Defense attorney Cheryl Bormann of Chicago represents Walid bin Attash, another 9/11 defendant who was present at the hearing Monday. She told the AP that Attash was “visibly shaken” to see an individual who “participated in his illegal torture” in the courtroom today.

“If this is part of the pattern of infiltration by government agencies into the defense teams, then the right people to be addressing this issue are not in the courtroom,” Bormann added.

Monday’s court proceedings were the first to take place since the release of the Senate Intelligence Committee’s report on the CIA’s torture of detainees at CIA and military facilities, including rectal feeding and other barbaric torture practices.

Four out of the five defendants at Monday’s hearing said that they were certain that the interpreter in question was present at the CIA detention site where they were held. Their lawyers suggested to the judge that the former CIA asset’s placement on the defense team was no accident, and they requested time to further investigate this.

On Tuesday, the Pentagon responded to the previous day’s revelations with an admission that the interpreter in question had in fact worked for the CIA.

“The member of the defense team referenced in previous hearings has in the past made readily available to prospective supervisors his prior work experience with the United States government, including with the CIA,” Pentagon spokesman Myles Caggins stated.

“The prosecution does not have any role in providing linguists to defense teams in military commission,” he added.

Defense attorney Bormann contradicted this claim in a statement to the AP, saying that the interpreters are part of a pool of linguists provided to the defense teams, and their resumes and backgrounds cannot be studied in detail.

“Now the question is what other infiltration has occurred and to what extent has it destroyed our ability to represent these men,” she said.

Further undermining Caggins’ claim was the statement by Jim Harrington, attorney for defendant Binalshibh, that the interpreter lied on his resume. Harrington told the Miami Herald on Tuesday evening that his team asked the interpreter whether he had “participated in any interrogation, questioning or done any work with respect to detainees. Any place. His resume denies it. It says he worked someplace else—Reston, Virginia, from 2002 to 2006.”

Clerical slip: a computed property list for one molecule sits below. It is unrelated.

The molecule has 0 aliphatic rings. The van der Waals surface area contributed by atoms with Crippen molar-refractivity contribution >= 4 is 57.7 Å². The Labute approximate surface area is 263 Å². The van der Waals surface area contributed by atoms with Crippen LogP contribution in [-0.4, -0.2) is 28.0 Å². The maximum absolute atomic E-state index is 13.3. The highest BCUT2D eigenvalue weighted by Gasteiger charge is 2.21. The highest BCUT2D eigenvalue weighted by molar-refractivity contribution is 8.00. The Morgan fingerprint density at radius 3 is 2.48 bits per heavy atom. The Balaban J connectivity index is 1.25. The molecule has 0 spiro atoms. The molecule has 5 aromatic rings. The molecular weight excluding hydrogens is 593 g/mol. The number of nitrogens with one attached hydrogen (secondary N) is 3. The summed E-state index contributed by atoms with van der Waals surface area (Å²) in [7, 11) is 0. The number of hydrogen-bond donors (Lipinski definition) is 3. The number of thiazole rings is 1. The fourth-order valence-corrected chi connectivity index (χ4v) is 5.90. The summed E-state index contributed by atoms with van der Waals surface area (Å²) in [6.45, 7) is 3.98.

“We vetted him. He denied it,” Harrington said.

The fact that a CIA operative has found his way onto the defense team representing his former victims speaks volumes about the military commission process. Taken in context, the presence of a CIA spy on the defense team fits the show trial character of the proceedings as a whole, which have been discredited time and again by interference with the defendants’ right to counsel.

From the outset, the military tribunals against the 9/11 defendants were designed with two goals: first, to railroad the defendants into conviction by any means, including confessions extracted by torture; and second, to protect the gory details of US imperialist involvement with the Islamic fundamentalist terror groups that it arms and funds one day, and denounces, persecutes and destroys the next, depending on the foreign and domestic policy needs of the American ruling class at any given time.

Thus, the alleged conspirators in the terror attacks of 9/11—an event which has the hallmarks of US government involvement—were in many cases kidnapped from around the globe, held incommunicado and tortured, brought to Cuba for further torture and indefinite detention, and now face the death penalty in proceedings that make the secret court of Star Chamber seem equitable by comparison.

The commission is housed in a $12 million “Expeditionary Legal Complex,” where reporters sit behind soundproof glass, listening to the proceedings on a 40-second delay. A large red light bulb at the judge’s bench, seen in this video, illuminates when he or a security officer presses a button to mute the audio when the testimony may concern evidence of CIA torture or other “sensitive information.”